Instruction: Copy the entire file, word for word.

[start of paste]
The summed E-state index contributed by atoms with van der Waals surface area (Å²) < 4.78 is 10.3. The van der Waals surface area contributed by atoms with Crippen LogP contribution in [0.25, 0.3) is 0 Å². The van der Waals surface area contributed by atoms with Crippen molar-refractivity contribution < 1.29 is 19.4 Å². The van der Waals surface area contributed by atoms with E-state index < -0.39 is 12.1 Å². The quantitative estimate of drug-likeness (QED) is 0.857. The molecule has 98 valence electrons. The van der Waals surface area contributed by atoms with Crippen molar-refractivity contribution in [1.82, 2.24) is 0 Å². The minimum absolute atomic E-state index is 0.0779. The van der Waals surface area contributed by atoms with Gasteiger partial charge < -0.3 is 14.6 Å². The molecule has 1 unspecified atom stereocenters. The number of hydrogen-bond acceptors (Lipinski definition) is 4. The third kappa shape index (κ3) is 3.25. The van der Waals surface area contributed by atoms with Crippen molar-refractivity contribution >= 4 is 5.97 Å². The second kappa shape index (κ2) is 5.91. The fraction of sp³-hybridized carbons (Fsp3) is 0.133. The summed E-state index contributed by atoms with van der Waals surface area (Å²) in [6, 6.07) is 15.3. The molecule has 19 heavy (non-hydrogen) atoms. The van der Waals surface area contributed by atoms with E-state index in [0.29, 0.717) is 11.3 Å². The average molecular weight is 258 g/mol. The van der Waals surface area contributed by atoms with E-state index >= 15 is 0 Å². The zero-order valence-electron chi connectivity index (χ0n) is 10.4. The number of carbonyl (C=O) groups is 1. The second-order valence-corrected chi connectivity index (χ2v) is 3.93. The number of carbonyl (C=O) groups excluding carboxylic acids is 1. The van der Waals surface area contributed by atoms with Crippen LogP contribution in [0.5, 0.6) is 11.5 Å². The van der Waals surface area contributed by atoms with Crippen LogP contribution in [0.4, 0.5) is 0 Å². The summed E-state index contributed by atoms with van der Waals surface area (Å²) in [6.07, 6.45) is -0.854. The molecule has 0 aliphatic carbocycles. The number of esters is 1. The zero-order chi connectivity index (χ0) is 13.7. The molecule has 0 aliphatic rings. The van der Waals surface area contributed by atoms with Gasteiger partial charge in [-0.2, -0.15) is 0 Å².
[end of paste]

The summed E-state index contributed by atoms with van der Waals surface area (Å²) < 4.78 is 10.3. The van der Waals surface area contributed by atoms with Crippen LogP contribution in [0.25, 0.3) is 0 Å². The van der Waals surface area contributed by atoms with Crippen molar-refractivity contribution < 1.29 is 19.4 Å². The van der Waals surface area contributed by atoms with E-state index < -0.39 is 12.1 Å². The quantitative estimate of drug-likeness (QED) is 0.857. The molecule has 98 valence electrons. The van der Waals surface area contributed by atoms with Crippen molar-refractivity contribution in [1.82, 2.24) is 0 Å². The minimum absolute atomic E-state index is 0.0779. The van der Waals surface area contributed by atoms with Gasteiger partial charge < -0.3 is 14.6 Å². The molecule has 1 unspecified atom stereocenters. The number of hydrogen-bond acceptors (Lipinski definition) is 4. The third kappa shape index (κ3) is 3.25. The van der Waals surface area contributed by atoms with Crippen molar-refractivity contribution >= 4 is 5.97 Å². The second kappa shape index (κ2) is 5.91. The fraction of sp³-hybridized carbons (Fsp3) is 0.133. The summed E-state index contributed by atoms with van der Waals surface area (Å²) in [6, 6.07) is 15.3. The molecule has 19 heavy (non-hydrogen) atoms. The van der Waals surface area contributed by atoms with E-state index in [0.29, 0.717) is 11.3 Å². The average molecular weight is 258 g/mol. The van der Waals surface area contributed by atoms with E-state index >= 15 is 0 Å². The zero-order valence-electron chi connectivity index (χ0n) is 10.4. The number of carbonyl (C=O) groups is 1. The second-order valence-corrected chi connectivity index (χ2v) is 3.93. The number of carbonyl (C=O) groups excluding carboxylic acids is 1. The van der Waals surface area contributed by atoms with Crippen LogP contribution in [0.5, 0.6) is 11.5 Å². The van der Waals surface area contributed by atoms with Crippen LogP contribution in [0.4, 0.5) is 0 Å². The summed E-state index contributed by atoms with van der Waals surface area (Å²) in [6.07, 6.45) is -0.854. The molecule has 0 aliphatic carbocycles. The number of esters is 1. The zero-order chi connectivity index (χ0) is 13.7. The molecule has 0 aliphatic rings. The van der Waals surface area contributed by atoms with Gasteiger partial charge in [-0.2, -0.15) is 0 Å².